Blue Spotted Stingray
Blue-spotted Ribbontail RayFamily: Dasyatidae Taeniura lymmaPhoto © Animal-World: Courtesy David Brough
The Blue Spotted Stingray or Blue-spotted Ribbontail Ray are one ot the most unusual marine animals available. They have two plates in their mouth which are used for crushing the shells of crabs, prawns, and molluscs.
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- Water Movement: Weak, Moderate, Strong
- Water Region: Top, Middle, Bottom
This ray would take squid and shrimp from our hands so you could feel the plates in the mouth. For the first few feedings we impaled food on a long pole and placed it very near the mouth to entice the ray to eat. Once they get the idea they eat almost anything.
The spots on the Blue Spotted Stingray or Blue-spotted Ribbontail Ray are usually blue or light brown. The tail is slightly longer than the body and has a spine, the stinger, about halfway down the tail.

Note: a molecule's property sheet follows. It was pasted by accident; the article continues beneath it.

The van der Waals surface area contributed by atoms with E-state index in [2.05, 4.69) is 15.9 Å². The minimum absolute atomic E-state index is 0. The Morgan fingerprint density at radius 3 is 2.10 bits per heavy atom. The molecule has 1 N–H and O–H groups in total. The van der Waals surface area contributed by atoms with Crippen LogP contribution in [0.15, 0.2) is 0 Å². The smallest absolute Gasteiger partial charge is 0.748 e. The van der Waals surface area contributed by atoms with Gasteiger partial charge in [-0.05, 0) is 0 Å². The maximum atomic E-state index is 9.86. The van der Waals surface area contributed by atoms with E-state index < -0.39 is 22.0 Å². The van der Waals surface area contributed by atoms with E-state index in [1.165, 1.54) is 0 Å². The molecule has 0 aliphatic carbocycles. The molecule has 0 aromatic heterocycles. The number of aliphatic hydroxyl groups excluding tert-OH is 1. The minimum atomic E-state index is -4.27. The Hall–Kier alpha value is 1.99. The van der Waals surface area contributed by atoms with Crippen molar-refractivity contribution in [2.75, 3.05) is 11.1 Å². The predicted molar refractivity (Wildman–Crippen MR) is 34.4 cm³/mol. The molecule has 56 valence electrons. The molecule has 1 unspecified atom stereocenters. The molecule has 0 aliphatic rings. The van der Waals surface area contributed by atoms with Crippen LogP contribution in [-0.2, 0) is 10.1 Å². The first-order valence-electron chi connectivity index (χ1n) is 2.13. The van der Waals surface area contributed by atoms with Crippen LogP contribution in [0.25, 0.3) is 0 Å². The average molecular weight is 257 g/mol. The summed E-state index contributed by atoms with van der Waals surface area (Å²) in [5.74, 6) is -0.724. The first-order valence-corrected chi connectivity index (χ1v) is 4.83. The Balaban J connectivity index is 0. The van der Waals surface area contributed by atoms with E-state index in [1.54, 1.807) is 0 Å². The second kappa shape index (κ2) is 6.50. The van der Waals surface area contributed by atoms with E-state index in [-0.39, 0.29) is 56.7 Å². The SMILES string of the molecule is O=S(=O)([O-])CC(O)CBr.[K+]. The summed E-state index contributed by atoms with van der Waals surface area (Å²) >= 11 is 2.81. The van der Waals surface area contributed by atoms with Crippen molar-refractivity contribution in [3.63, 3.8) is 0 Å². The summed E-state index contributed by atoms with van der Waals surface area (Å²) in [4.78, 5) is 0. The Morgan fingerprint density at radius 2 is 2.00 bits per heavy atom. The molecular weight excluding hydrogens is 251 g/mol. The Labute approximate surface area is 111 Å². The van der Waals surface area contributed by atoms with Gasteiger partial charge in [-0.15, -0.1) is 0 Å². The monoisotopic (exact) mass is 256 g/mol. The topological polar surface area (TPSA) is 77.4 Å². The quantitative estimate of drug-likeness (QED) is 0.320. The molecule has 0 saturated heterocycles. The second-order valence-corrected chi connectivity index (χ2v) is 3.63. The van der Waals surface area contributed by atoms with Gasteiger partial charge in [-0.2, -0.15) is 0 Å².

NOTE: Be very careful when handling these animals as a sting can be extremely painful. If you do get stung immediately soak it in hot water and call a doctor!
For more Information on keeping marine fish see:
Guide to a Happy, Healthy Marine Aquarium
Maintenance: Feed all kinds of large meaty foods like small pieces of fish, squid, shrimp, crabs, prawns, molluscs, and live goldfish. Best to feed small amounts several times a day. Water in the aquarium should not be from the tap due to trace amounts of copper and other contaminants. It is best to use reverse osmosis or deionized.
Habitat: Natural geographic location: Blue Spotted Stingray or Blue-spotted Ribbontail Ray are found from East Africa to the Western Pacific. Often seen on the Great Barrier Reef resting on sandy bottoms of caves or under ledges.